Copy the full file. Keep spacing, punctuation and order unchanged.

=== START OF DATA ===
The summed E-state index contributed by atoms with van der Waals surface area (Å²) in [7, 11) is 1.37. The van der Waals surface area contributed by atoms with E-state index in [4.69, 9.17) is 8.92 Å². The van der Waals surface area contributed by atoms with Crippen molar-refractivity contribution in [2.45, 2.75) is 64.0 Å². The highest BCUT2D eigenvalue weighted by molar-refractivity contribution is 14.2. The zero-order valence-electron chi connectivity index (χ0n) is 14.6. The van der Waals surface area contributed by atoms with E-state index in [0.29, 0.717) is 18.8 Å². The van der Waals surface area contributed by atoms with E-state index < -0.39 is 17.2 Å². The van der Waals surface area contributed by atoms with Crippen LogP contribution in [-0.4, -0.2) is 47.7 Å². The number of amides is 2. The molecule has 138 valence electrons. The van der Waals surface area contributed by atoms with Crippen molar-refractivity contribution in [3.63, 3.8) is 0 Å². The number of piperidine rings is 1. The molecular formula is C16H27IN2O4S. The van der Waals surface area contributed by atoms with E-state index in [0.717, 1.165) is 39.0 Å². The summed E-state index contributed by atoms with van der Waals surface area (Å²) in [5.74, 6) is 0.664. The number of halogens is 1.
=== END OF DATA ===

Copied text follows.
The summed E-state index contributed by atoms with van der Waals surface area (Å²) in [7, 11) is 1.37. The van der Waals surface area contributed by atoms with E-state index in [4.69, 9.17) is 8.92 Å². The van der Waals surface area contributed by atoms with Crippen molar-refractivity contribution in [2.45, 2.75) is 64.0 Å². The highest BCUT2D eigenvalue weighted by molar-refractivity contribution is 14.2. The zero-order valence-electron chi connectivity index (χ0n) is 14.6. The van der Waals surface area contributed by atoms with E-state index in [0.29, 0.717) is 18.8 Å². The van der Waals surface area contributed by atoms with E-state index < -0.39 is 17.2 Å². The van der Waals surface area contributed by atoms with Crippen LogP contribution in [-0.4, -0.2) is 47.7 Å². The number of amides is 2. The molecule has 138 valence electrons. The van der Waals surface area contributed by atoms with Crippen molar-refractivity contribution in [3.63, 3.8) is 0 Å². The number of piperidine rings is 1. The molecular formula is C16H27IN2O4S. The van der Waals surface area contributed by atoms with E-state index in [0.717, 1.165) is 39.0 Å². The summed E-state index contributed by atoms with van der Waals surface area (Å²) in [5.74, 6) is 0.664. The number of halogens is 1.